GLOBAL MARKETS-Stocks turn south on Fed-induced slowdown fears, dollar gains
Shares had rebounded earlier in Europe and Asia after China cut a key lending benchmark to bolster its weakening economy, helping initially to drive gains on Wall Street. China cut its prime rate for five-year loans, which influences mortgage prices, by 15 basis points in a reduction that was sharper than expected as authorities seek to cushion the impact of an economic slowdown.
The S&P 500 neared bear market territory and the dollar strengthened on Friday as investor unease about Federal Reserve policy tightening to clamp down on inflation kindled fears of a recession. Shares had rebounded earlier in Europe and Asia after China cut a key lending benchmark to bolster its weakening economy, helping initially to drive gains on Wall Street.
China cut its prime rate for five-year loans, which influences mortgage prices, by 15 basis points in a reduction that was sharper than expected as authorities seek to cushion the impact of an economic slowdown. The benchmark S&P 500 slid below 3837.248, or 20% lower than its Jan. 3 record closing high, in a decline that would confirm a bear market if the index closes below that level.
How long the downdraft in equities lasts will depend on when inflation breaks, said Peter Tuz, president of Chase Investment Counsel in Charlottesville, Virginia. "What really flummoxed investors this week, myself included, is when you have the types of companies that typically do well in economic softness, do terribly," Tuz said, referring to poor earnings results at Walmart Inc and Target Corp.
The S&P 500 lost 1.80%, the Dow Jones Industrial Average fell 1.49% and the Nasdaq Composite dropped 2.54%. Equity valuations need to come down and the expected return on investments, the discount rate, needs to go up, said Stephen Auth, chief investment officer of equities at Federated Hermes.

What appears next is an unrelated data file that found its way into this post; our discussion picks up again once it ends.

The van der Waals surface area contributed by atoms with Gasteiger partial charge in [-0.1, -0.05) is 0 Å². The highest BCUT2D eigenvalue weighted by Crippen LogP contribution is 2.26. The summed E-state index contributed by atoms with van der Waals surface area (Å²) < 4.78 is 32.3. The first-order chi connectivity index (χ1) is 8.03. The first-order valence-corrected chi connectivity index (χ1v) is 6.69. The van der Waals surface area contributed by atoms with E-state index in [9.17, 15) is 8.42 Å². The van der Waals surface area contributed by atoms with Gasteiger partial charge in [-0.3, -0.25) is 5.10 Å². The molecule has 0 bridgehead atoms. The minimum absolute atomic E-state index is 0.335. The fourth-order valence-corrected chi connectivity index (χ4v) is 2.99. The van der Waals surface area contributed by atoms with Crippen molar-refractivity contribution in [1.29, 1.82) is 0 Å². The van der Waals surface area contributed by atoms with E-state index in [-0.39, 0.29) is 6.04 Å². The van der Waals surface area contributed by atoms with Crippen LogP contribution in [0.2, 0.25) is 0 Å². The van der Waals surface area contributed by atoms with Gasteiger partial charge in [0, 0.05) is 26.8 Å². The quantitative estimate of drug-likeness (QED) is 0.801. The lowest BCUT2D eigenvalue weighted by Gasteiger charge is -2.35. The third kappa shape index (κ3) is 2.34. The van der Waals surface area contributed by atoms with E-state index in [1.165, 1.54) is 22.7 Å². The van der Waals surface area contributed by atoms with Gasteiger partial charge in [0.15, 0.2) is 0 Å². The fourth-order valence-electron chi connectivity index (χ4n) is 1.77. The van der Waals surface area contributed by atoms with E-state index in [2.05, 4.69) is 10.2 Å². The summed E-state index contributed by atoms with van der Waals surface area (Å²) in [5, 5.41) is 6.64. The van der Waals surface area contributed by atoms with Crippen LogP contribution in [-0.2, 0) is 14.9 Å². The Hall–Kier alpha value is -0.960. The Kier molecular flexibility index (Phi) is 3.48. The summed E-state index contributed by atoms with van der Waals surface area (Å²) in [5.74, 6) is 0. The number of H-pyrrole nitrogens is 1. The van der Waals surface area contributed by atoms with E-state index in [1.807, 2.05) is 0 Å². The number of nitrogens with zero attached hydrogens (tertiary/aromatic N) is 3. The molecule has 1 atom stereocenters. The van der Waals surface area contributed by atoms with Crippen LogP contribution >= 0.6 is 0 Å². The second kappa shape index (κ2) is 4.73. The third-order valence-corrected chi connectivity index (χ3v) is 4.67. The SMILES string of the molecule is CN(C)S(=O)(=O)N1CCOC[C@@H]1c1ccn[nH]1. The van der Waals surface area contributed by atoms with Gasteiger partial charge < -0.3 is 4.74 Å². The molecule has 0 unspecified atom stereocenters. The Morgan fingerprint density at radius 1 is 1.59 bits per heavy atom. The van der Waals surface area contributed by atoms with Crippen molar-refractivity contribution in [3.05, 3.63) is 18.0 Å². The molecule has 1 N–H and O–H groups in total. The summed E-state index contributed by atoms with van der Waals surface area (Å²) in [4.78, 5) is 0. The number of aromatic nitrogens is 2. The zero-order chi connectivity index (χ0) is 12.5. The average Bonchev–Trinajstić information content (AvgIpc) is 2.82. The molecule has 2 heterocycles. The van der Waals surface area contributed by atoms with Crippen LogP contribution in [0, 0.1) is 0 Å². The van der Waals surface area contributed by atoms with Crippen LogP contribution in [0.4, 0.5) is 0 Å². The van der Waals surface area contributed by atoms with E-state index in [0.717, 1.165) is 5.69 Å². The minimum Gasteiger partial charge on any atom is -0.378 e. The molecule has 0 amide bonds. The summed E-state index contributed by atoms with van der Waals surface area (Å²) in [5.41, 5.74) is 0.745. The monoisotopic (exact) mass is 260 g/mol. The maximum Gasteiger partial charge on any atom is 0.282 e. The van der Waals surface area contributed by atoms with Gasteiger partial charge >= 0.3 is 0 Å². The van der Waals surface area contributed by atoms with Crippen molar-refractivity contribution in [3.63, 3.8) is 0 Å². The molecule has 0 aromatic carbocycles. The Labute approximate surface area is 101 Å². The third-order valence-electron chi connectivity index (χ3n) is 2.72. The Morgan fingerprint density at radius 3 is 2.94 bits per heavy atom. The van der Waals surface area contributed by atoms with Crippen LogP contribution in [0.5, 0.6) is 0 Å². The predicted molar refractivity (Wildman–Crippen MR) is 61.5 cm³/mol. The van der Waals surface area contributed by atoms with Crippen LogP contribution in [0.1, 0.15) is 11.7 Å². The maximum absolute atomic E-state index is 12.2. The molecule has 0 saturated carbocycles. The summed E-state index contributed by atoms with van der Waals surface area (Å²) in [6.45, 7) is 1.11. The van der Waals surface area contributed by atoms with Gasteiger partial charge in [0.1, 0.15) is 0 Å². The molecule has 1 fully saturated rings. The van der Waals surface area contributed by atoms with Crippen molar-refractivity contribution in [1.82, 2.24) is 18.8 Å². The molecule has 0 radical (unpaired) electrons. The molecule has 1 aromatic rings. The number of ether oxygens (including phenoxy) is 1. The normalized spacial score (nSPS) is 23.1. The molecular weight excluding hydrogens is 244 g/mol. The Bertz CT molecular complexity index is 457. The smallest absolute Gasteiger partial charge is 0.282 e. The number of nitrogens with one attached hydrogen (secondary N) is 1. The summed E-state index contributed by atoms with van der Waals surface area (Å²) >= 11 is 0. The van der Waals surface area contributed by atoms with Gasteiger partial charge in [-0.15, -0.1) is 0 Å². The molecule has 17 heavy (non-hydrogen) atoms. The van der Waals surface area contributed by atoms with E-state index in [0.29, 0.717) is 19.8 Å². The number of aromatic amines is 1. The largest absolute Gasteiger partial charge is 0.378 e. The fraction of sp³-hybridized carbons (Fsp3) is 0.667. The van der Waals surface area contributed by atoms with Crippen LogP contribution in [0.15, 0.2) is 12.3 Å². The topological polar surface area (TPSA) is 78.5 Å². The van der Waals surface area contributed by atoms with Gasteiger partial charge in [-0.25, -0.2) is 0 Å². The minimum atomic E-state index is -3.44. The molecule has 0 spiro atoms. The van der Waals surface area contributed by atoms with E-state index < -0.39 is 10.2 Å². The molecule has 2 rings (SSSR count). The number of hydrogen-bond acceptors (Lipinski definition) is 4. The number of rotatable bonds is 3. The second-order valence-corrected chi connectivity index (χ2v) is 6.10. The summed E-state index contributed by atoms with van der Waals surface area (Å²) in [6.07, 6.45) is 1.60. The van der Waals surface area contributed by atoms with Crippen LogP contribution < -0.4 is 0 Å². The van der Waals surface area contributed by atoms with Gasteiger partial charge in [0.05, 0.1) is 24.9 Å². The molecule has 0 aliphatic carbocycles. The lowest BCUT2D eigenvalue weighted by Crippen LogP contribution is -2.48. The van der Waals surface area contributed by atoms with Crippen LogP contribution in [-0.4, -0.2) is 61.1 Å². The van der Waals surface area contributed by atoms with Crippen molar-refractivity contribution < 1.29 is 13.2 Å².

"The market is starting to digest the idea that this might be a new world where the discount rate on risk assets is not zero anymore," Auth said. "You're seeing all these different areas of the market get pounded at the same time and it's just been very unsettling for investors," he added.
MSCI's gauge of stocks in 47 countries shed 0.82%, on track on track for its seventh consecutive weekly decline, its longest losing streak since the index was launched in 1990. Earlier, the pan-European STOXX 600 index closed up 0.73%.
U.S. Treasury yields fell for a third straight session on concerns about growth prospects. The yield on benchmark 10-year notes fell 7.8 basis points to 2.778%. Fed funds futures were firmer, suggesting that the U.S. rate market has pulled back a bit from some of its more extreme rate hike estimates. The rates market has priced in a fed funds rate of 2.783% at the end of next year, compared with a current level of 0.83%. The rate was as high as 2.9% two weeks ago.
The dollar recouped some of its recent losses against the euro but remained on pace for its worst weekly decline against the common currency since early February as investors questioned whether the greenback's month-long rally was done. The dollar has been supported in recent months by a flight to safety amid a rout across markets due to fears of soaring inflation, a hawkish Fed and the war in Ukraine.
The dollar index rose 0.223%, with the euro down 0.4% to $1.0544. The Japanese yen strengthened 0.01% to 127.76 per dollar. Euro zone bond yields were higher after two days of hefty falls as risk sentiment improved following China's rate cut.
Germany's 10-year government bond yield fell 1.2 basis points to 0.932%, well below last week's eight-year high of 1.189%. Markets are pricing in 38 basis points of tightening from the European Central Bank by its July meeting. This suggests a 25 basis point hike is fully priced in and markets see around a 50/50 chance of an additional 25 basis point move.
Oil prices steadied, on course for little change for the week as a planned European Union ban on Russian oil balanced concerns that slowing economic growth will hurt demand. U.S. crude futures settled $1.02 higher at $113.23 and Brent rose 51 cents to settle at $112.55 a barrel.
Gold edged up, heading for its first week of gains in five on persistent worries over economic growth and the dollar's decline over the week. Falling Treasury yields supported the safe-haven metal on the day, sending spot gold up 0.1% to $1,843.29 per ounce by 1802 GMT. Prices hit a one-week high earlier in the session.
U.S. gold futures settled up 0.1% at $1,842.10. Bitcoin fell 4.16% to $29,029.40.
(This story has not been edited by Devdiscourse staff and is auto-generated from a syndicated feed.)